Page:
Simplifying the liquidation process: new laws for small businesses

The traditional winding up process is often criticised for being too slow and ineffective. In the vast majority of liquidations, there is little or no return to unsecured creditors, who only receive a dividend after the liquidator's fees and priority creditors have been paid in full.

 

In an attempt to make the winding up process more efficient for smaller companies and address the increasing pressures of Covid-19 on small business, on 1 January 2021 the Federal Government implemented a series of law reforms targeted towards small businesses that are either insolvent or at risk of becoming insolvent.

The reforms are two-fold: (1) the introduction of Small-Business Debt Restructuring (SBDR) which is discussed in detail here and (2) the implementation of a Simplified Liquidation Process (SLP). This article will focus on the SLP.

What is it?

Following the enactment of the Corporations Amendment (Corporate Insolvency Reforms) Act 2020 (Cth) from 1 January 2021, the SLP has been introduced with the intention of providing liquidators of eligible companies with a less complex and more efficient means of conducting a creditors voluntary liquidation (CVL), with a view to keeping fees to a minimum and maximising the chance of a dividend being paid to creditors and employees.

As the name suggests, SLP is designed to simplify the CVL process. The SLP is not available for compulsory/Court appointed liquidations. It is only available for voluntary liquidations.

Which companies are eligible?

Under this new regime, a company will be eligible to undergo the SLP if it satisfies the following criteria:

  • The resolution to wind up the company occurred on or after 1 January 2021.
  • The company has total debts of less than $1 million (this includes secured and related party debts but excludes contingent debts or employee entitlements).
  • The company has not used the SBDR process or the SLP process within the last seven years.
  • The company has no current or former directors who have used either of these processes within the same timeframe.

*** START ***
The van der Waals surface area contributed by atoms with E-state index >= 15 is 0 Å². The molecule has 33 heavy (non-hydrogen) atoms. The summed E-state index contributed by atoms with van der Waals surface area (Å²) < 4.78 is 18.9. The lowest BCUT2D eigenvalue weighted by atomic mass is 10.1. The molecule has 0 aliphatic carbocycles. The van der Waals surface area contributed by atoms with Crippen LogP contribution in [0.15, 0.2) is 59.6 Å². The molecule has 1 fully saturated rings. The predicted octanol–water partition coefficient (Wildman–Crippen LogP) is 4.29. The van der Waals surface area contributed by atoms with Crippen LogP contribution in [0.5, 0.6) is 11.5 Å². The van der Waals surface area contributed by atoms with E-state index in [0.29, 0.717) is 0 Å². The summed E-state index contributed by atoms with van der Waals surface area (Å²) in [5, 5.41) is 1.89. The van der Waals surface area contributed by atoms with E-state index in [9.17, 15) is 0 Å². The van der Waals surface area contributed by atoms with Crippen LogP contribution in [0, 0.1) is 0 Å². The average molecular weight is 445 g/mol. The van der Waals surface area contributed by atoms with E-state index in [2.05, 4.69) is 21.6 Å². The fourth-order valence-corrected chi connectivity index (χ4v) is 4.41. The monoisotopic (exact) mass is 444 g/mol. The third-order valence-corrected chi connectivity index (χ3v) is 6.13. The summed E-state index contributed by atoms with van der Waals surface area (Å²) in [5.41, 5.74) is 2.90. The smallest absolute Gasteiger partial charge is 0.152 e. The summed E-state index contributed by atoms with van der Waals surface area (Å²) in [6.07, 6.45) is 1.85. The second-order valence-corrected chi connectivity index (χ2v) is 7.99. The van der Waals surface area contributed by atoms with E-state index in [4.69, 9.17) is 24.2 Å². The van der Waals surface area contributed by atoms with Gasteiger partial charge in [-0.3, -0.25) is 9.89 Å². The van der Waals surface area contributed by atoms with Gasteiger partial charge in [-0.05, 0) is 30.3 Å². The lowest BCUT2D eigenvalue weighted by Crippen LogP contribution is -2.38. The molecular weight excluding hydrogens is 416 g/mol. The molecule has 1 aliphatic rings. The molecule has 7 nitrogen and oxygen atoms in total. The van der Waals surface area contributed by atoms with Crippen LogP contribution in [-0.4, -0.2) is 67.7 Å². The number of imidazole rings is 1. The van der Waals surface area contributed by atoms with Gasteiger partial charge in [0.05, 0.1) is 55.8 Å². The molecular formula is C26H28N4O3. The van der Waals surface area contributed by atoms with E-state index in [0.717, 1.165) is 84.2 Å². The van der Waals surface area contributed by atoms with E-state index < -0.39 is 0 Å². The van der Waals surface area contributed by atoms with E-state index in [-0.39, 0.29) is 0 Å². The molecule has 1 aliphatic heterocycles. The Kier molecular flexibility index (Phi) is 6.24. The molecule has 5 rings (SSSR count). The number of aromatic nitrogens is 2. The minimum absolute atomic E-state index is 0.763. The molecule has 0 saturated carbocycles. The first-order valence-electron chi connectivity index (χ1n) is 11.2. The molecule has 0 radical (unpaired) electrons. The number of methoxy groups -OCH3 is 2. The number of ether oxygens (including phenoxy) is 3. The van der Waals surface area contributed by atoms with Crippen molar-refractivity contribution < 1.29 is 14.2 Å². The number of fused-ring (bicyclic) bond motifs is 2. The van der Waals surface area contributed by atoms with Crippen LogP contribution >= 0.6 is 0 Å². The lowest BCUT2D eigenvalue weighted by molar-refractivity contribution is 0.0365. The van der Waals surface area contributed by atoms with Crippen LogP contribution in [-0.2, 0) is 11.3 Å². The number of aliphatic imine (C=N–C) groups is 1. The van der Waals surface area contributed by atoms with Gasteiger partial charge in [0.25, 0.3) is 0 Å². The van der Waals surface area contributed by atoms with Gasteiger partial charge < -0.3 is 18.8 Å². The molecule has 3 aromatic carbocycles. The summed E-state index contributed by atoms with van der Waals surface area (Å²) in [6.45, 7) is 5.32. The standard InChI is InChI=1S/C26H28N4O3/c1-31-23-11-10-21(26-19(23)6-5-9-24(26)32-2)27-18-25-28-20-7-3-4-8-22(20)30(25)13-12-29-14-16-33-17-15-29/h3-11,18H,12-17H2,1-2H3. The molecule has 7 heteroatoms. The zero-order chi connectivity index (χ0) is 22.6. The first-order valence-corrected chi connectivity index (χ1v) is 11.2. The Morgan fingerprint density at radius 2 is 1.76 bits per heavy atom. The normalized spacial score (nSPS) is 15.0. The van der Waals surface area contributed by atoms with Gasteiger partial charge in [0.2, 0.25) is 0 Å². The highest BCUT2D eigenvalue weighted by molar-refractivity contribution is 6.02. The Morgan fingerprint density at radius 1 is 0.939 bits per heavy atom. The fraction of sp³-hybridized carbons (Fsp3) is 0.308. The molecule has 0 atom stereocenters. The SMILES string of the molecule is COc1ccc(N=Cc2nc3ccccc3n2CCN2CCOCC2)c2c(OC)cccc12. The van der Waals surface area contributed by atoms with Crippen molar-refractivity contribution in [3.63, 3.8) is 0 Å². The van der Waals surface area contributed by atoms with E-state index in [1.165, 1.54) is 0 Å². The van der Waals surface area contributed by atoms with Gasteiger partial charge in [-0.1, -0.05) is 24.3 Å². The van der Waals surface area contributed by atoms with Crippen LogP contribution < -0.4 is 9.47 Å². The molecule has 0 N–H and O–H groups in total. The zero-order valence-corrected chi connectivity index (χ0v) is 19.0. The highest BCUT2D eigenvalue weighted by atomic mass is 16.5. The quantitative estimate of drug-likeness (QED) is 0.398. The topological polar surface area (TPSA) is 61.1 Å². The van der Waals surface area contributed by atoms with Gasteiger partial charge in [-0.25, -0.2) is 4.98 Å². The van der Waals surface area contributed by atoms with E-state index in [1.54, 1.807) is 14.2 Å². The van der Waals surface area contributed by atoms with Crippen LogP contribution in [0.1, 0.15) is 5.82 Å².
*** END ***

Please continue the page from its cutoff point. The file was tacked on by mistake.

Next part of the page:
• All tax lodgements of the company are up to date.
  • The company will be unable to repay its debts within 12 months.
  • The directors have provided the liquidator with a report on the company's affairs and property (ROCAP) and an executed declaration of the company's eligibility within 5 days of passing the resolution to wind up the company.

How does this process differ from a traditional CVL?

If the SLP is adopted by the liquidator during a CVL, the liquidation process will be streamlined in the following ways:

  • reducing ASIC reporting requirements;
  • reducing reporting requirements to creditors. Only one report to creditors is required;
  • removing creditor meetings. Matters determined by creditors are decided without a meeting via the ‘proposal without a meeting process';
  • removing the right of creditors to appoint a committee of inspection;
  • removing the right of creditors to appoint a reviewing liquidator to review the renumeration of the appointed liquidator;
  • reducing rights of a liquidator to clawback unfair preference payments from unrelated creditors;
  • simplifying the process for creditors to lodge a claim or dividend payment;
  • only one dividend can be paid to creditors, which is likely to occur towards the end of the liquidation process.

Timing

A liquidator may adopt the SLP if, within 20 business days of their appointment, the liquidator decides that the eligibility criteria for a SLP is satisfied. If so, the liquidator must issue a notice to creditors and provide them with 10 business days' notice of the liquidator's intention to adopt the SLP regime.

The proposal will be defeated if at least 25% in value of creditors object to the use of the SLP.

Takeaways

It remains to be seen whether the SLP will be popular amongst liquidators and whether it will in fact address some of the inefficiencies of the traditional CVL process. The challenge will be to ensure that the SLP does not obscure or prevent scrutiny of directors' conduct leading up to the company's insolvency, and that it does not discourage liquidators from pursuing directors for breaches of directors' duties and voidable transactions.

Liquidators and directors should carefully assess the company's situation when deciding, on a case by case basis, whether the SLP is in fact suitable. If in doubt, early legal advice is key.

Get in touch

If the simplified liquidation process might apply to your business or you are looking for advice, please get in touch with our Litigation and Dispute Resolution team today. We have extensive experience in advising large to small companies as well as directors, liquidators, creditors and other stakeholders of companies in an insolvency context and would be more than happy to assist.

Contributors

Danyal Ibrahim Senior Associate
Emma Connolly Lawyer